Cazenove, one of two brokers for British Telecommunications, has warned professional investors and hedge funds that they will not be allocated any of the company's surplus rights if they are caught shorting BT stock.
Some hedge funds have sold shares in BT that they do not already own in the hope of buying the rights to the BT shares at a large discount, thereby making a profit on the difference in price. That is one of the factors thought to have been behind the weakness in the BT share price since the rights issue was announced.
BT launched the UK's biggest-ever rights issue last month and is planning to raise £5.9bn by offering three new shares for every 10 held, at a price of 300p each. Shareholders will have until 9.30am on 15 June to accept the offer.
However, because many of BT's private shareholders were not expected to take up their rights, the company's brokers Cazenove and Merrill Lynch might well be left with a substantial chunk of rights that they will have to place with institutions.
BT's brokers have until 3pm on 21 June to find new investors to take up any surplus rights. Some analysts have speculated that the overhang could be as much as 250 million rights.
City Index, a spread betting firm, was yesterday quoting a spread of 84-86 percentage take, indicating that it expected 14-16 per cent of BT's investors will not take up their rights. About 17.5 per cent of BT's shareholders are private individuals. The balance of the company's equity is held by institutions.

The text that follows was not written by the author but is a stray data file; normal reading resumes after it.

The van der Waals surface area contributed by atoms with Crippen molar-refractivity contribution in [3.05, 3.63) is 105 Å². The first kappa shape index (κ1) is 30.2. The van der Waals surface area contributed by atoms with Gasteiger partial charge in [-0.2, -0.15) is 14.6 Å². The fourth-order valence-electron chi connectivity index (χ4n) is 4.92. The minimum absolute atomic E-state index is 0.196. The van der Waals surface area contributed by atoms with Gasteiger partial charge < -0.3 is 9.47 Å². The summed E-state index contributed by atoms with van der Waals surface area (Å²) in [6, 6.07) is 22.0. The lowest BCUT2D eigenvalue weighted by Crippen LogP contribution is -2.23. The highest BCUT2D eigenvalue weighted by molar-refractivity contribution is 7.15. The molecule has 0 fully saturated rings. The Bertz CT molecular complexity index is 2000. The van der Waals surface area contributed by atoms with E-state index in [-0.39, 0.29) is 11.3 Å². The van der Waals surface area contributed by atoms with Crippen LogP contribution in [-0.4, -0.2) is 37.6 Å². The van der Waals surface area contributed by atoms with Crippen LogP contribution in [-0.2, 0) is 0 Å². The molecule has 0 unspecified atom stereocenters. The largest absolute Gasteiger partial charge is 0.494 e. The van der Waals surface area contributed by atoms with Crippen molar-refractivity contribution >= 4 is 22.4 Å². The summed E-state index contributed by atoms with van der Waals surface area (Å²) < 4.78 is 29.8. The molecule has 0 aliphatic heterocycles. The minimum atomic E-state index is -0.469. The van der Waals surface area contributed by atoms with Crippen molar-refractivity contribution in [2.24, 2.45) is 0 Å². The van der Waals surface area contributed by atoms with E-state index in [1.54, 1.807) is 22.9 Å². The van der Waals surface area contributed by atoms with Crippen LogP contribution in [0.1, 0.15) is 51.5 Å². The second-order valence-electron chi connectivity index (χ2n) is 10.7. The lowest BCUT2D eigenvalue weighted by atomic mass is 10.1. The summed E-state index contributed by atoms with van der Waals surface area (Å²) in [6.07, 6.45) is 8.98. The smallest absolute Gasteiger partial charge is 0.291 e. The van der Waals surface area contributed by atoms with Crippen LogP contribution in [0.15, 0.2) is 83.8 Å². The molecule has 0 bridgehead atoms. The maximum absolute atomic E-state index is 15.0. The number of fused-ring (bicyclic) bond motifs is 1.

Even though BT's share price has fallen since the rights issue was announced, many private-client stockbrokers were yesterday still advising individuals not to take up their allocations.
Killik & Co, a private-client broker, said it would still advise its retail investors to sell their rights, even at the lower levels.
Paul Killik said that advice was based on there still being too many uncertainties attached to BT. "We can't see where the excitement is going to come from. In these markets, there are more interesting things to get into," he said.
A spokesperson for Barclays Stockbrokers said they too were still advising their clients to sell the rights.
"The shares have fallen some way, but even at these levels they don't look good value compared with the other incumbents," the Barclays spokesperson said, adding that the company's growth opportunities seemed "limited".
Kevin Lapwood, an analyst at ING Barings, said he thought there was no doubting that the rights issue would be a success but he added: "There is going to be a big lump of stock to be placed."
BT needs to raise the cash from the rights issue to reduce its debt pile of about £30bn.
BT shares closed up 2.6 per cent yesterday at 432p.Reuse content